Sunday, April 24, 2022

🏰 Author Interview Featuring Winona Kent, Author TICKET TO RIDE #authorinterview #interview #puyb @winonakent @pumpupyourbook


 I have a very talented lady here today to tell us all about her new mystery novel, Ticket to Ride. Her name is Winona KentEnjoy the interview but first, let's find out more about Winona and her hot new book...


Winona Kent is an award-winning author who was born in London, England and grew up in Regina, Saskatchewan, Canada, where she completed her BA in English at the University of Regina. After moving to Vancouver, she graduated from UBC with an MFA in Creative Writing. More recently, she received her diploma in Writing for Screen and TV from Vancouver Film School.

Winona’s writing breakthrough came many years ago when she won First Prize in the Flare Magazine Fiction Contest with her short story about an all-night radio newsman, Tower of Power.

Her spy novel Skywatcher was a finalist in the Seal Books First Novel Competition and was published in 1989. This was followed by a sequel, The Cilla Rose Affair, and her first mystery, Cold Play, set aboard a cruise ship in Alaska.

After three time-travel romances (Persistence of MemoryIn Loving Memory and Marianne’s Memory), Winona returned to mysteries with Disturbing the Peace, a novella, in 2017 and the novel Notes on a Missing G-String in 2019, both featuring the character she first introduced in Cold Play, professional jazz musician / amateur sleuth Jason Davey.

The third book in Winona’s Jason Davey Mystery series, Lost Time, was published in 2020.

Ticket to Ride is the fourth book in Winona’s Jason Davey Mysteries.

Winona has been a temporary secretary, a travel agent, a screenwriter and the Managing Editor of a literary magazine. She’s currently the BC/YK/NWT rep for the Crime Writers of Canada and is also an active member of Sisters n Crime – Canada West. She recently retired from her full-time admin job at UBC’s School of Population and Public Health, and is now happily embracing life as a full-time author.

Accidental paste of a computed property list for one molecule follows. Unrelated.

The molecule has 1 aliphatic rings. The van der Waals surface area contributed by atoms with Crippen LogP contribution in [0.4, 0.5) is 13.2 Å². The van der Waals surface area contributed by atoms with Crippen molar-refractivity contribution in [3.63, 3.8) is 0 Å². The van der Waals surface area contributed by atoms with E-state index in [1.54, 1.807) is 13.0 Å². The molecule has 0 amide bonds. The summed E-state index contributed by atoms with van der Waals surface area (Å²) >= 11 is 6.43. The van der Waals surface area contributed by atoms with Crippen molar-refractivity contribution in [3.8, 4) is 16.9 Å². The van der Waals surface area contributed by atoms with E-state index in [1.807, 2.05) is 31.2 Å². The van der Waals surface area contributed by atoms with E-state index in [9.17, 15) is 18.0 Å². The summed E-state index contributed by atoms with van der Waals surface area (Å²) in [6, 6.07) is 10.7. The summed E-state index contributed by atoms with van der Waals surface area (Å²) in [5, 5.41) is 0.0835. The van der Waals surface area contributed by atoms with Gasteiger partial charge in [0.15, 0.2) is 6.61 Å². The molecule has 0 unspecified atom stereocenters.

You can visit her website at and connect with her on TwitterFacebook and Goodreads.


As a book bloggin’ and book luvin’ Princess, I’m always curious to find out how authors got the ideas for their books.  Can you tell us how you got the

idea to write your book?

It’s part of a mystery series, so I was always going to write about my main character, Jason Davey. I just needed to come up with a story. In the book just before this one—which is called Lost Time—Jason has to solve the mystery of a missing teenager while he’s rehearsing for a tour with his mother’s old band, Figgis Green. About halfway through writing that novel. I decided I had so much research and so much unused material that it would be fun to follow Jason and the band as they actually toured around England. So that’s where the idea for Ticket to Ride came from. As for the actual mystery that Jason has to solve…my research into my family tree has resulted in some interesting characters being discovered. Jason shares my passion for family tree research…and his own investigations result in some fairly surprising—and shocking—results.

Can you tell us a little about the main characters of your book?

Jason Figgis (professional name Jason Davey) is a 50-something jazz musician with an ongoing gig at the Blue Devil Club in London’s Soho. He’s also discovered that he has quite a knack for solving mysteries—usually to do with missing people or missing items. In Ticket to Ride, he’s taken leave of absence from the Blue Devil Club in order to go on the road with his mothers folky-pop band, Figgis Green.

Mandy Green is Jason’s mother. She’s in her mid-70s, and is one of the founding members of Figgis Green, which was popular in the 1960s and 1970s. The other founding member was Tony Figgis, Jason’s father, who died in 1995 after being struck by lightning on a golf course. Mandy is feisty and funny and, as this is the band’s farewell tour, she’s making the most of her time on the road.

The other people in the entourage include band members Mitch Green (bass guitar), Rolly Black (drums), Beth Homewood (fiddle) and Bob Chaplin (rhythm guitar), and road crew members Beaky Johns (bus driver), Neil Sparks (lighting), Tejo (sound), Freddie (tour manager), Kato (equipment manager) and Mary and Janice from Roadworks Catering.

There is, of course, a baddie. Several baddies, in fact (spoiler alert). But I can’t tell you who they are without giving away the very unexpected ending.

Brian Richardson (my publisher) and I have created a rather clever Figgis Green website which gives you the look and feel of a real touring band. Please do drop by and visit:

If you could tell your younger writing self anything, what would that be?